Whitbread has 100,000-room goal for Premier Inn in UK
Whitbread has 100,000-room goal for Premier Inn in UK
24 OCTOBER 2017 8:22 AM

Premier Inn, Whitbread PLC’s principal hotel brand, is on track to surpass 100,000 rooms in the U.K. as it focuses attention on Germany. On an earnings conference call with investors, executives said such robust rooms growth will soften RevPAR.

DUNSTABLE, England—On an earnings report with investors, Whitbread PLC executives touted the company’s strong balance sheet and cash flow during the first six months of the year, and raised the bar for growth in the United Kingdom, particularly for its principal hotel brand, Premier Inn.

Executives said they saw no reason Premier Inn’s U.K. footprint could not surpass the 100,000 rooms mark.

Whitbread does not put much emphasis on revenue per available room, according to Nicholas Cadbury, group finance director. The U.K.-based company’s goal, he said, is to invest in sensible growth across the firm’s entire portfolio—in the hotel industry, Premier Inn and Hub by Premier Inn, but almost equally buoyed by its worldwide Costa Coffee brand.

“We have good revenue and profit growth, combined with a strong return on capital and an overhaul of our strategy for international expansion,” said Chairman Richard Baker.

The company celebrates its 275th anniversary in November, dating to when founder Samuel Whitbread opened a brewery in 1742 in London.

CEO Alison Brittain said in the eighteen months since she started in her role, the Whitbread board has undergone some change, with newcomers this year including Deanna Oppenheimer, whose background includes former directorships at insurance firm AXA and supermarket chain Tesco; David Atkins, former chairman of the European Public Real Estate Association; and Adam Crozier, former CEO at media company ITV, Royal Mail and The Football Association.

For its hotel portfolio, Whitbread executives told analysts it is well-positioned to capitalize on increased demand for its economy brands in its core market of the U.K. and increasingly in Germany, despite some concern that RevPAR across its portfolio, while positive, had not kept up with general hotel-industry RevPAR numbers.

During a Q&A panel, analysts underlined Premier Inn’s underperformance across midscale and economy brands in the U.K., to which Cadbury responded that much of that gap was due to the healthy increase in rooms across its two brands. He said the latest figures showed 2,039 new rooms opened in the U.K. in the six months ending 31 August.

“Between Q1 and Q2, we opened 2,000 rooms in the first half, and in my memory, I cannot remember doing that (before),” Cadbury said.

“Nobody does it better … nobody does it like us,” Brittain said. “They really don’t. We don’t talk much about RevPAR. … What we do focus on is, are we able to fill … (hotels) quickly and grow rate over time?”

Baker pointed out that, despite the scale of recent investment, return on capital increased 30 basis points to 15.4%.

Focus on Germany
The hotel side of the company has its core in the U.K., but the German market is proving tempting, according to executives.

In the U.K., Premier Inn is on track for 85,000 rooms by 2020, with 10,000 opened in the last two years, Brittain said.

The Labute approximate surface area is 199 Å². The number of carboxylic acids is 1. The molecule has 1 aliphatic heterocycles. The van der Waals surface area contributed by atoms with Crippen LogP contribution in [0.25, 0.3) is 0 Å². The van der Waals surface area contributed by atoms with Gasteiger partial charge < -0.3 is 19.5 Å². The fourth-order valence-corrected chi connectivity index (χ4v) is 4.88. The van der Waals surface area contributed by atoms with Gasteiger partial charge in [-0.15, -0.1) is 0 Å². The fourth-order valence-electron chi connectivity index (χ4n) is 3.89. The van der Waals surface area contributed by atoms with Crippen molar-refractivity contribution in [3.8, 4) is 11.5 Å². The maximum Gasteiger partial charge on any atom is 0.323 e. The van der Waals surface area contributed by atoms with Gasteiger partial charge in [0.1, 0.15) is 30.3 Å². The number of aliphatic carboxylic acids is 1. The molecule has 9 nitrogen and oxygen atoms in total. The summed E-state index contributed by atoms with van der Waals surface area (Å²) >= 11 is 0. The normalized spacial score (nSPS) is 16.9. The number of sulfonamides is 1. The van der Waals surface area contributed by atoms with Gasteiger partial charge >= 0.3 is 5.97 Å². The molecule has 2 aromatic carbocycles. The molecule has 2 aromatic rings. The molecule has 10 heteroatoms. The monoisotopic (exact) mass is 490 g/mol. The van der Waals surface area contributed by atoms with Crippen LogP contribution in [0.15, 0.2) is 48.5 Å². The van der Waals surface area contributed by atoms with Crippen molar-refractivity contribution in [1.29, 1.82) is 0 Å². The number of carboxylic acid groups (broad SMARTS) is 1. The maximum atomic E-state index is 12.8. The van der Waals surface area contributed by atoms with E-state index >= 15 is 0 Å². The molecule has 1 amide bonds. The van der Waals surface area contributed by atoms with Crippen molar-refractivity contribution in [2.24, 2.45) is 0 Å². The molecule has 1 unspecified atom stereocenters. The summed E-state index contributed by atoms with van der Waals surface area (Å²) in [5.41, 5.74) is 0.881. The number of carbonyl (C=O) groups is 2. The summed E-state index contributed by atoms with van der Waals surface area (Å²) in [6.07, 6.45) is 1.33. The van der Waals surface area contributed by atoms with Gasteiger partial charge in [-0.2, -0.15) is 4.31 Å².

“We see scope for Premier Inn to have 100,000 rooms (in the U.K.),” she said.

She added that 95% of bookings are direct, and she expects new initiatives around enhanced booking flows will further increase conversion.

The executives highlighted the company’s increased pipeline in Germany, with nine committed sites comprising approximately 2,000 rooms. Currently, its sole German asset is in Frankfurt, “which continues to do well,” Brittain said.

There has been “£316 million ($417 million) in capital investment in the last two years, with new and extended hotels showing 13% return on capital, with a maturity duration of between one and three years,” Brittain said, adding in Germany that duration will be between three and five years.

Whitbread’s Premier Inn exit from India, Indonesia, Singapore and Thailand, announced in July 2016, will help reduce “profitability drag,” she said.

“The German market is 35% larger than the U.K.’s in terms of rooms, but the budget sector is less mature, with only 6% market share. There is no clear market leader and a high proportion of business travel,” Brittain said.

Cadbury said the company hopes “efficiency programs supporting sustainable profit growth” will help to offset any cost headwinds. The firm’s discretionary free cash flow of £293 million ($386.5 million) should also help, he said.

Brittain said the U.K.’s National Living Wage “changes each year and goes up, but we know what that is. (Business) rates have just been changed, and there is a question mark as to inflation, but that, too, will be within a reasonably tight range … not out of control, and we’re carefully plotting what that trajectory will look like and being sensible to leverage as much of Whitbread’s scale as we can.”

She added that the company “has a clear plan … to grow and innovate in key U.K. markets, to focus on strengths to grow internationally … and build capability to support long-term growth.”

In the period covered by this earnings call, Premier Inn saw revenue grow 6.4% to £1.05 billion ($1.45 billion) and underlying operating profit increase 8.9% to £295 million ($389 million).

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